Chapter 4: If you are a leader at work
Providing support in your workplace
I was in a management position but didn’t really know what to do about Seth’s death in terms of my team. It was really helpful to consult with a grief counsellor in our community, who suggested that I pull my staff together for a conversation about what would be helpful.
Your staff will look to you, as a leader, for guidance or direction after a co-worker has died. Keep in mind that everyone has their own way of grieving. What is helpful for one person may not be so for another, so it’s important that everyone feels free to choose from the support that is available.
Below are some considerations and suggestions. Click on each phrase to read more.
Acknowledge the death with your employees. Depending on the circumstances, it is generally best that they hear about it from you or other leaders, rather than through rumours or social media.
Each person’s response will vary, depending on a number of factors, including their experience with death and loss, their relationship with the person who died, and the circumstances of the death. For example, there will be additional impacts if the person died while at work, whether it was work-related or not.
If you have an Employee Assistance Program, it would be helpful to consult with them on how to honour the person who has died and provide support to your employees. If your workplace does not have an Employee Assistance Program, you might consult with a grief counsellor in your community. You might also provide your employees with a list of local support services available to them.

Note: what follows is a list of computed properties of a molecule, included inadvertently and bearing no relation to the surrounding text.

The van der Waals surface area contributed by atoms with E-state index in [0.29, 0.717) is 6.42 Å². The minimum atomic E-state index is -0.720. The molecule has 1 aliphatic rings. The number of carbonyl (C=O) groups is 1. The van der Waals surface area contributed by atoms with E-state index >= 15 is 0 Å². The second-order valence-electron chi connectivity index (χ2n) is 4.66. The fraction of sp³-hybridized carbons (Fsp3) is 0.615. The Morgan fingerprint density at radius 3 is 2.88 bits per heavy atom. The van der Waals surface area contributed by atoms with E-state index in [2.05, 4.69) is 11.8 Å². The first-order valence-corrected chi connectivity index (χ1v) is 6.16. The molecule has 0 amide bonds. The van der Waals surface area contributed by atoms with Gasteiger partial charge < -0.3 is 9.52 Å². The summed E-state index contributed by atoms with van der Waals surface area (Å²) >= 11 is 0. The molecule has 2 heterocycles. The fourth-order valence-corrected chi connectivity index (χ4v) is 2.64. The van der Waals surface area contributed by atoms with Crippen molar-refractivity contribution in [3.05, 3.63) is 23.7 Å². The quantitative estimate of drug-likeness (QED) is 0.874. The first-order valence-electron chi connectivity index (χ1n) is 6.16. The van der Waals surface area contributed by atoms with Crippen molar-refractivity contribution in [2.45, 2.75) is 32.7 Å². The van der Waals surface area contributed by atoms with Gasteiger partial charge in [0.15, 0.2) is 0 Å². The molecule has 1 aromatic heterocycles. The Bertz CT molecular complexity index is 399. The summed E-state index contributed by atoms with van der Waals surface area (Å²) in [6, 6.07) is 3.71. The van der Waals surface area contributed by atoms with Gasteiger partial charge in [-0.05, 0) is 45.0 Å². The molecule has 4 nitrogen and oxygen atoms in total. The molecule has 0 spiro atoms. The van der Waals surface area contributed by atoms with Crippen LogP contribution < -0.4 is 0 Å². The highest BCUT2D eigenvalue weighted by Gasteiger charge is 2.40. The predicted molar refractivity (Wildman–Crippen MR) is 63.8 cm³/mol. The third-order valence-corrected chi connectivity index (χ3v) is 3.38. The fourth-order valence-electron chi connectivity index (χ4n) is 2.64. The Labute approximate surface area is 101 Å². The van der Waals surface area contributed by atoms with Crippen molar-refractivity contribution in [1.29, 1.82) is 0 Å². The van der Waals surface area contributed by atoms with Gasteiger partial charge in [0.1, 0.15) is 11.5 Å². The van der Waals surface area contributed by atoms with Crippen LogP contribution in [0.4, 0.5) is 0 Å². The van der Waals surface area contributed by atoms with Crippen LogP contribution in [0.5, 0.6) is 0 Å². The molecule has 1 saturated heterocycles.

Write the person’s family a personal note, send a card that co-workers have signed, send flowers or food, or make a charitable donation on behalf of your business or organization. This will not only let the person’s family know you’re thinking of them, but also give your staff an opportunity to express their condolences.
Grief can affect the ability to concentrate and think clearly, which might impact work performance and safety. Depending on the circumstances, consider making accommodation for this in the short term. Showing kindness, compassion, and understanding will make a positive impact on employee loyalty and performance in the long run.
Don’t forget about your own grief response. Seek support for yourself from family, friends, your family physician, or a counsellor. Being a leader does not mean that you should show no emotion. On the contrary, many of your staff will appreciate it if you express your thoughts and feelings, and grieve along with them.